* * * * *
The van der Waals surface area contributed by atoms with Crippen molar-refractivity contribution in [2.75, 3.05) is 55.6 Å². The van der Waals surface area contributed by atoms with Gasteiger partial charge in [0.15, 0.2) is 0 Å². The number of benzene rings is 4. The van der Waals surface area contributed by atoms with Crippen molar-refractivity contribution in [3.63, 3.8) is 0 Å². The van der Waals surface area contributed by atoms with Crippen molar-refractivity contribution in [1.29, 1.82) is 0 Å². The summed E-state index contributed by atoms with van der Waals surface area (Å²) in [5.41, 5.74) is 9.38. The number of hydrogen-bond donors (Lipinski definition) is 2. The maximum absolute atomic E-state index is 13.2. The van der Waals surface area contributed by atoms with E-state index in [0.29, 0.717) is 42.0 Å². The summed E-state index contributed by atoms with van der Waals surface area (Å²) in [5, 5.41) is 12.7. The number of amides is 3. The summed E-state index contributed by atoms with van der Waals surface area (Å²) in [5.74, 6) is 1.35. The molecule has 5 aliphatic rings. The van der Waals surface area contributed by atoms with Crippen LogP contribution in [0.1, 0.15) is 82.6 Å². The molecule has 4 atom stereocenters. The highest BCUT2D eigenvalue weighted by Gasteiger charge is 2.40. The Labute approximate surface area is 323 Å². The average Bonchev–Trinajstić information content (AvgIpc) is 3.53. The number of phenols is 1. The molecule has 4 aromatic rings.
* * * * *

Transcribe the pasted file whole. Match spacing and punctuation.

The van der Waals surface area contributed by atoms with Crippen molar-refractivity contribution in [2.75, 3.05) is 55.6 Å². The van der Waals surface area contributed by atoms with Gasteiger partial charge in [0.15, 0.2) is 0 Å². The number of benzene rings is 4. The van der Waals surface area contributed by atoms with Crippen molar-refractivity contribution in [3.63, 3.8) is 0 Å². The van der Waals surface area contributed by atoms with Crippen molar-refractivity contribution in [1.29, 1.82) is 0 Å². The summed E-state index contributed by atoms with van der Waals surface area (Å²) in [5.41, 5.74) is 9.38. The number of hydrogen-bond donors (Lipinski definition) is 2. The maximum absolute atomic E-state index is 13.2. The van der Waals surface area contributed by atoms with E-state index in [0.29, 0.717) is 42.0 Å². The summed E-state index contributed by atoms with van der Waals surface area (Å²) in [5, 5.41) is 12.7. The number of amides is 3. The summed E-state index contributed by atoms with van der Waals surface area (Å²) in [5.74, 6) is 1.35. The molecule has 5 aliphatic rings. The van der Waals surface area contributed by atoms with Crippen LogP contribution in [0.1, 0.15) is 82.6 Å². The molecule has 4 atom stereocenters. The highest BCUT2D eigenvalue weighted by Gasteiger charge is 2.40. The Labute approximate surface area is 323 Å². The average Bonchev–Trinajstić information content (AvgIpc) is 3.53. The number of phenols is 1. The molecule has 4 aromatic rings.